Over the last several months, I’ve had the pleasure of being engaged in an online book study with a group of colleagues primarily from the Mennonite and Methodist traditions. We were discussing a book entitled Chosen? –note the question mark! It was written by a renowned Old Testament scholar named Walter Brueggemann, and in it he reassesses his uncritical support of the state of Israel in the Palestinian/Israeli struggle over the land called Holy in the Middle East.
Most of us Christians in this country have an overwhelming bias toward supporting Israel in this struggle. We hear stories from the Bible every Sunday like our Old Testament reading this morning from Genesis where God is portrayed as giving the land of Israel to Abraham and his descendants… for all time. And when we read stories of violence and terrorism today even in the holy city of Jerusalem, as we have again over the last few days, we weep with Jesus in Luke’s Gospel as he cries:
“Jerusalem, Jerusalem, the city that kills the prophets and stones those who are sent to it! How often have I desired to gather your children together as a hen gathers her brood under her wings and you were not willing. See, your house is left to you. And I tell you, you will not see me until the time comes when you say, ’Blessed is the one who comes in the name of the Lord.’” (Luke 13:34-35)
Certainly, I am one of those with a “bias” towards Israel and the Jewish people. My Lord Jesus Christ was a Jew. All of the apostles were Jews. All of the writers of the New Testament (with the possible exception of St. Luke) were Jews.
Like Paul in his Letter to the Romans, I believe Christianity can best be understood, not so much as a “new” religion, but as a branch… grafted on to the vine and deep roots of Israel’s tree. That’s why we read from the Old Testament as well as the New every Sunday. I think it’s quite likely that Jesus did not even initially come to found a church… but to renew the faith and the practice of Judaism, of his own people!
And yet, because of studies such as the one I just completed with my online colleagues, and even more, because of a number of trips I have made to Israel and Palestine over the years, I know that there is another story…another narrative. It is the narrative of the Palestinian people who can make an equally ancient claim to the land Joshua once conquered.
It is the narrative of the more recent Palestinians who were displaced from the land of Palestine in 1948 when the world decided (quite rightly, I believe) to assure a homeland for the Jewish people who had just suffered the horrors of the Holocaust and who needed us to reassure them that this kind of thing would happen “Never again!”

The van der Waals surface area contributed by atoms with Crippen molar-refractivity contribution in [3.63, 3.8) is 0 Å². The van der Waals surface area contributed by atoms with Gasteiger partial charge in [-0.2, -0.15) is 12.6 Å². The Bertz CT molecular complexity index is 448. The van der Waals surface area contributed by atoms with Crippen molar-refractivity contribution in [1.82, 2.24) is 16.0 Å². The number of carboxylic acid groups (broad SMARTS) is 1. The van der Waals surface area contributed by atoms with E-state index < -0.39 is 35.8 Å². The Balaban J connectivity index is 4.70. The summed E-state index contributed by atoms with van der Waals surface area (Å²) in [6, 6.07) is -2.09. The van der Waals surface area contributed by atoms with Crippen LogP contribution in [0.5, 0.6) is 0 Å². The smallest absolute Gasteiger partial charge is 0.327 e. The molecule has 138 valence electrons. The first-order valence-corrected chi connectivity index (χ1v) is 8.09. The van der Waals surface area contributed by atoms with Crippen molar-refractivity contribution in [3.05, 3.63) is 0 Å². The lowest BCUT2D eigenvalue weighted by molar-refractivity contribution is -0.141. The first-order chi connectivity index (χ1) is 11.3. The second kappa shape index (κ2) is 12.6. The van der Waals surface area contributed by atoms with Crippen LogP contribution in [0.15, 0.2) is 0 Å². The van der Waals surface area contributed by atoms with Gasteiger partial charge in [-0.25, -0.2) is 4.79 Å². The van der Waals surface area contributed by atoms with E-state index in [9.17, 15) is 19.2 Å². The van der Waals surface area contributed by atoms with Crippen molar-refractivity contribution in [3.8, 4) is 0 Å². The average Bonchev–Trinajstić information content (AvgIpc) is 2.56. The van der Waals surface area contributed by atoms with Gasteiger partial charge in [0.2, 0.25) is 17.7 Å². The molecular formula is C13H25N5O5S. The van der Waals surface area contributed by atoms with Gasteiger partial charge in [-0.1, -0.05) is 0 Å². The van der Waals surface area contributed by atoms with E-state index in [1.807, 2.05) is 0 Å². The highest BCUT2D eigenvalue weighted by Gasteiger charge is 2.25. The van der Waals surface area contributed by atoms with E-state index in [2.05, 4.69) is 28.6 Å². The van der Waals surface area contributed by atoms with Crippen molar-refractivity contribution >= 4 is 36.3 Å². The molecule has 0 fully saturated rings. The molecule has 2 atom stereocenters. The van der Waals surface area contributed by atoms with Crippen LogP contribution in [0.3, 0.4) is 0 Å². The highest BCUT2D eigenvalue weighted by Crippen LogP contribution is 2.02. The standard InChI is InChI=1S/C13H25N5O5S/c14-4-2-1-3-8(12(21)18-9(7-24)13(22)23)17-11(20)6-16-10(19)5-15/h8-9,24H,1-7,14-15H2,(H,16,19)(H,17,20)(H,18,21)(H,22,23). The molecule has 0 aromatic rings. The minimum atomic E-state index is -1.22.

It is the narrative of Palestinian Christians today who are caught squarely in the midst of the struggle between Arab Muslims and Israeli Jews. Sadly, most Christians in the United States are unaware that there are Palestinian Christians…in Bethlehem and Jerusalem and Ramallah…on the West Bank and in the Gaza Strip. There are even Palestinian Episcopalians there!
One of them, a friend I traveled with on one of my journeys, is fond of telling about the time a tourist said to him, “Oh, you’re a Christian! How long have there been Palestinian Christians?” His response: “Since the Day of Pentecost!”
Yes, there two narratives, two understandings of the complex situation in the Holy Land. And it is those two narratives, deeply believed and deeply cherished by both sides, which make a “two state solution” so difficult to achieve in the land of Jesus’ birth. I’m sorry to have to inform you that my online colleagues and I did not solve the problems of the Middle East at the end of our book study!
But I think it’s safe to say that most of us would agree with at least one of Dr. Brueggemann’s conclusions in answering the question, “How should U.S. Christians be involved in promoting a solution (to the Israeli-Palestinian dilemma)? In my judgment, he wrote, Christians must be zealous, relentless advocates for human rights. This means exposing the violations of human rights by all parties and recognizing the imbalance of power that makes Israel’s violations of human rights all the more ignominious. Christians must be zealous advocates with the U.S. government to check unilateral support of Israel as a bottom-line assumption. Our longstanding commitment to the security of Israel must be coupled with protection of human rights for Palestinians, not one without the other.”
Well, however, you come down on this issue, as we travel through the weeks of Lent and especially as we begin to trace the events of Holy Week which took place in and around Jerusalem, a city holy to each of the world’s three great monotheistic religions, please heed the Psalmist’s ancient plea to “Pray for the peace of Jerusalem.” Broaden your prayers and your concerns this Lent!
Pray that the Palestinian people may realize that violence will never be the path to that kind of peace. And that, if resistance to occupation and oppression must be mounted, only non-violent resistance has any chance of success.
Pray that the Israelis will heed the warnings of their great prophets that they may indeed be God’s Chosen People, but they are chosen for mission, not for privilege. They are chosen to witness to the God of justice who has always called them to welcome the stranger and the sojourner because they were once strangers and sojourners too.
And pray that our Christian witness, in this country and around the world, may always be balanced and fair. And that it may be fueled by the passion and tears of Jesus himself in today’s Gospel:
“Jerusalem, Jerusalem, the city that kills the prophets and stones those who are sent to it! How often have I desired to gather your children together as a hen gathers her brood under her wings, and you were not willing.”